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I dig that quote. ^^^^
For me, it’s usually 2 tracks at a time. Specifically when I have started a mix for one track in the morning with fresh ears, I use the second half of the day to start or continue writing a second track. I will do that for a few days and try to get ‘fresh ears’ on the first mix a few days in a row. I might even give that first mix a day off, just to gain perspective. By the time the first track is done being mixed, the second is written and ready for mixing. Then the process starts all over again.
I’ve heard someone call mixing the ‘bronze medal’ in library writing, and totally don’t agree with that at all. The mix is likely to be the last moment you are going to spend with that track, so it had better be amazing.
Just my 2c
I’m rebooting this thread because I am considering a switch from ASCAP to BMI. How did it work out for anyone that might have done it? Any pitfalls that were unforeseen? In general, for those of you in BMI…..any gripes with them overall?
Lastly, I have a catalog of 450 tracks (probably 2000 + if you count variations/cut downs). I’m somewhat worried that switching this catalog over will be a painful experience.
Thanks for any thoughts!
I was horrified by this one. Worst July payment in 5 years. IT WAS DOWN OVER 50%. What on earth am I supposed to think about ASCAP at this point? Is the same trend happening at BMI?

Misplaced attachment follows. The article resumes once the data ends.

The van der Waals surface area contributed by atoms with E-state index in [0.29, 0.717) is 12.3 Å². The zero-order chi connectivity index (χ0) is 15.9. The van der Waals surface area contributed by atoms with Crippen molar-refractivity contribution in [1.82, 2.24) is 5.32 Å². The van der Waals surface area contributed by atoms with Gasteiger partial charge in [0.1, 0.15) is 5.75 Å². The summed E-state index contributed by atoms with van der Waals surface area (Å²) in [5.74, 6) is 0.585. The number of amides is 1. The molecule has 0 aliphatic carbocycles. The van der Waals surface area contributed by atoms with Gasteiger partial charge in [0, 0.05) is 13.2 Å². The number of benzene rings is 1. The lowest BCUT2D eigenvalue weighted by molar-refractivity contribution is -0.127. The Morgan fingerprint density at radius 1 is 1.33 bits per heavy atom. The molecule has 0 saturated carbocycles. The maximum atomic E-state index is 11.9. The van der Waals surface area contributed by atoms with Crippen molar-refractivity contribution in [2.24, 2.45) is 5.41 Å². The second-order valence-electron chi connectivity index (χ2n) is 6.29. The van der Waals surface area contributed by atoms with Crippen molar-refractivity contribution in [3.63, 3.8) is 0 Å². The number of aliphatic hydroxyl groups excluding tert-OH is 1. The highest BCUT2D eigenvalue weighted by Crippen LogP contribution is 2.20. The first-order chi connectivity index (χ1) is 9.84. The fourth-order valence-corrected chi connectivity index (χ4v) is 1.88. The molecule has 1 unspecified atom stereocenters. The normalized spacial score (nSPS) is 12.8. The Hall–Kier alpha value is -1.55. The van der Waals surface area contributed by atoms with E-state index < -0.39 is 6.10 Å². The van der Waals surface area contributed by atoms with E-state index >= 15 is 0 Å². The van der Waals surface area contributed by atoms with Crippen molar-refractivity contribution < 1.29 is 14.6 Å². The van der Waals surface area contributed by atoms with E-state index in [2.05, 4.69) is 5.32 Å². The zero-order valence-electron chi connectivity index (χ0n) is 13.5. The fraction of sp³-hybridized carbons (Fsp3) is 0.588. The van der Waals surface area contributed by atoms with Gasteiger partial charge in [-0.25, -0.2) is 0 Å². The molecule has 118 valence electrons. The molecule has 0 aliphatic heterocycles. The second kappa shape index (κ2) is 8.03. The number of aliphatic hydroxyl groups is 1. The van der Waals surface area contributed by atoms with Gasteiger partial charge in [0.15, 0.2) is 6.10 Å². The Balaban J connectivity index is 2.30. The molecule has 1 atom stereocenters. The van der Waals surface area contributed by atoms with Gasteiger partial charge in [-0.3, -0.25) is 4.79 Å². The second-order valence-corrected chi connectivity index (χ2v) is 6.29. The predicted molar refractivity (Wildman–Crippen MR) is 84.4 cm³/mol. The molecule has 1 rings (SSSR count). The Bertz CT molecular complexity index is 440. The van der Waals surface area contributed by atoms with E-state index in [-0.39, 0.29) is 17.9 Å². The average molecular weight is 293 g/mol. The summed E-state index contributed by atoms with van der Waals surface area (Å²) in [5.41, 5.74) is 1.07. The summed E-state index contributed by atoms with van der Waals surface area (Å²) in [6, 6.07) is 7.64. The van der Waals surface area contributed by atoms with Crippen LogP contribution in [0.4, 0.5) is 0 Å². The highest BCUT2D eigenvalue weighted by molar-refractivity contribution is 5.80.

Yeah I had no idea that payment was coming either. Mine was a little under the average.April 17, 2020 at 3:04 am in reply to: I’m surprised no non is talking about the communication from ascap #34631
I know ASCAP had sent a letter a couple weeks ago. If you head to where you normally go to sign in, they do have additional info written as to what is currently happening.April 10, 2020 at 2:40 am in reply to: I’m surprised no non is talking about the communication from ascap #34600
My curiosity here: if our payments are reduced this quarter (which sounds like they are) and the crisis eases a bit, is ASCAP going to make adjustments to the next quarter payout (once operating conditions are more safe)?
I’m going to agree with Kubed. After a short listen to both, I don’t hear anything that immediately strikes me. Most of the elements are just common to that style, imho. Just my opinion, though.December 13, 2019 at 1:03 pm in reply to: Anything wrong with semi-blindly submitting music to non-ex libraries? #33747
To add to what Michael said: if you value the time that you put into carefully crafting your music, then you owe it to yourself to carefully vet the publishers that you submit to. It’s pretty frustrating to spend a ton of time preparing and sending submissions just to have a library be a complete failure.
ABC just covered it….
This thread is horrifying and sad. When I started licensing music it was a world where I was consistently getting $150-$300 per standard license (or $500-$800 for a perpetuity buyout). That was less than ten years ago.
I’m curious as to what QUALITY these top subscription writers are putting up. Are they the ‘3-6 tracks a day’ crew, or the ‘1 track a week’ folks?